• Check references and state licenses: Make sure other customers were satisfied by the company’s work. You should also check if the company holds any relevant state licenses. Several states require air duct cleaning companies to hold specific licenses.

Using a Professional Air Duct Cleaner

If you choose to hire a professional to clean your air ducts, there are a few things they should do. These include but are not limited to:

  • Open registers and access ports: Your entire system must be inspected. If you choose to clean your ducts yourself, you should do the same before cleaning. If there are any asbestos materials, such as insulation or register boots, you’ll need a specially trained contractor.
  • Heavy-duty vacuums: The service provider should be using a heavy-duty vacuum that exhausts debris outside your home. If it exhausts inside the home, make sure it’s a HEPA vacuum.
  • Protect furniture: Furniture such as sofas, chairs and carpets should be covered while cleaning.
  • Follow standards: The air duct cleaner must follow the NADCA’s air duct cleaning standards (5). They should also follow NAIMA’s recommended practice if there’s fiberglass lining or duct board (6).

Sometimes, an air duct cleaner must make access holes to inspect certain parts of the duct properly. This is normal, but you must ensure they re-insulate any holes opened or made. The air duct must be airtight to ensure its effectiveness; any holes present can waste energy.

Is Cleaning Air Ducts Worth It?

To determine whether or not it’s worth cleaning your air ducts, you must first decide if it’s necessary. As we saw above, getting your HVAC system professionally cleaned isn’t cheap, and it can be tricky to find the right company.

Cleaning your air ducts isn’t a regular task. You can, of course, clean the grate whenever it begins to look dirty.

If you or any other family member is dealing with allergies, asthma or other unpleasant effects when at home, cleaning your ducts is worth a try. You might even feel instant improvements to your health.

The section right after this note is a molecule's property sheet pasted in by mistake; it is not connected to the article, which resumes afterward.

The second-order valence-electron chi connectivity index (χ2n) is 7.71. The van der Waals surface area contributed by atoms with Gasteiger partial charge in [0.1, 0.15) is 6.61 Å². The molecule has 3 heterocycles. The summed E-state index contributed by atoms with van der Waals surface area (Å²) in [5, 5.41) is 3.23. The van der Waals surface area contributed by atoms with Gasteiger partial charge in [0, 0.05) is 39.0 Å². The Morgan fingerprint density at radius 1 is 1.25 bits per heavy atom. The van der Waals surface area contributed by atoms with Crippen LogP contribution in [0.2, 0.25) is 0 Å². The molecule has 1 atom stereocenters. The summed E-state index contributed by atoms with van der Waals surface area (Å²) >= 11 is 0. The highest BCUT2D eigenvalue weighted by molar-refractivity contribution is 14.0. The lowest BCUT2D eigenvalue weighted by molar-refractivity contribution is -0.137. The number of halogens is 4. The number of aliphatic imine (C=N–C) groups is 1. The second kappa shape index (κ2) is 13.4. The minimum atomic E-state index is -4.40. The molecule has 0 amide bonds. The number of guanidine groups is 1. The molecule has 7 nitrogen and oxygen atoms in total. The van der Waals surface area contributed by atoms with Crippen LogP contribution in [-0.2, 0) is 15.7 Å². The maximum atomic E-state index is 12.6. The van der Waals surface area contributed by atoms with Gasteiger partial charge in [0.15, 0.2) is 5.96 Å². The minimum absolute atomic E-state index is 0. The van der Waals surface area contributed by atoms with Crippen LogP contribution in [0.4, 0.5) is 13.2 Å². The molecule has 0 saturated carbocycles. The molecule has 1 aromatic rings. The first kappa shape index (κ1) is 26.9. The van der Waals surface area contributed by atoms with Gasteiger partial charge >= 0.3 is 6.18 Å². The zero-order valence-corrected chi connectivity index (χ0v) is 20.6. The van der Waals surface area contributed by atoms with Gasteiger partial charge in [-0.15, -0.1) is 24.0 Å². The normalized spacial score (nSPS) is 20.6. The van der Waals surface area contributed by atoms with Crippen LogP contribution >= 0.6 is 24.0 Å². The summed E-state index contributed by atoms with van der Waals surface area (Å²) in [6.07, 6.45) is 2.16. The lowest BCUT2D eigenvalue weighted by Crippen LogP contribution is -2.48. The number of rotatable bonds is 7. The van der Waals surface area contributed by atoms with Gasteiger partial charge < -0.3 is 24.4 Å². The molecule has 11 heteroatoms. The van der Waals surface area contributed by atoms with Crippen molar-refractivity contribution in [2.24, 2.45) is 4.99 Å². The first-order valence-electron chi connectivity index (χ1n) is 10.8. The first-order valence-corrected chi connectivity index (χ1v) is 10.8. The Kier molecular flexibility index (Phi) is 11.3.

However, it’s important to note that before you begin to clean the ducts, you must fix any issues. If you have a rodent problem, figure out where they came from and repair it. If your trouble is mold, fix any leaks or source of moisture.

Cleaning your ducts without fixing what caused the problem in the first place will render your work worthless. The issues are very likely to reoccur after cleaning and you’ll end up spending more time and money.

How to Clean Ducts Yourself

If you don’t feel like paying a professional to clean your air ducts, you can easily do it yourself. Here’s what you need to get the job done correctly:

  • A strong vacuum (preferably with a HEPA filter) with a brush attachment.
  • Screwdriver.
  • Drill with cleaning brush.
  • Broom.

1. Turn the Power Off

Always start by turning the power off to the connected air conditioning and heating system. This will prevent any potential electrocutions or accidents.

2. Remove Covers or Grilles

Use your screwdriver to unscrew the air duct grilles or covers. After removing, clean them thoroughly in a container with hot, soapy water. Then allow them to dry fully.

3. Prepare the Drill

An easy way to loosen dirt, dust, spider webs and potentially mold is by using a drill with a brush. Locate the register and open it up — these are sometimes located on the floor or the wall.

After opening the register, take your drill brush and push it into the duct. Make sure it’s attached securely, you don’t want a loose brush in the ducts.

Turn the drill on and whip the brush around inside the ducts. While the drill is running, slowly pull it back. This will clean the walls of the duct as well. Turn off the drill when the brush is around 2 feet from the opening to prevent dust from flying everywhere.

4. Vacuum

Once the drill brush is out of the duct, we need to remove all of the loose dirt. Get your vacuum and attach a dust brush to the hose — make sure it’s on tightly. Stick it into the duct and vacuum up all of the loose gunk you dislodged.

If you don’t have a heavy-duty vacuum, you might need to rent one. For the best results, we recommend using a HEPA filtered vacuum. This will prevent dust from reentering the ducts as you’re cleaning.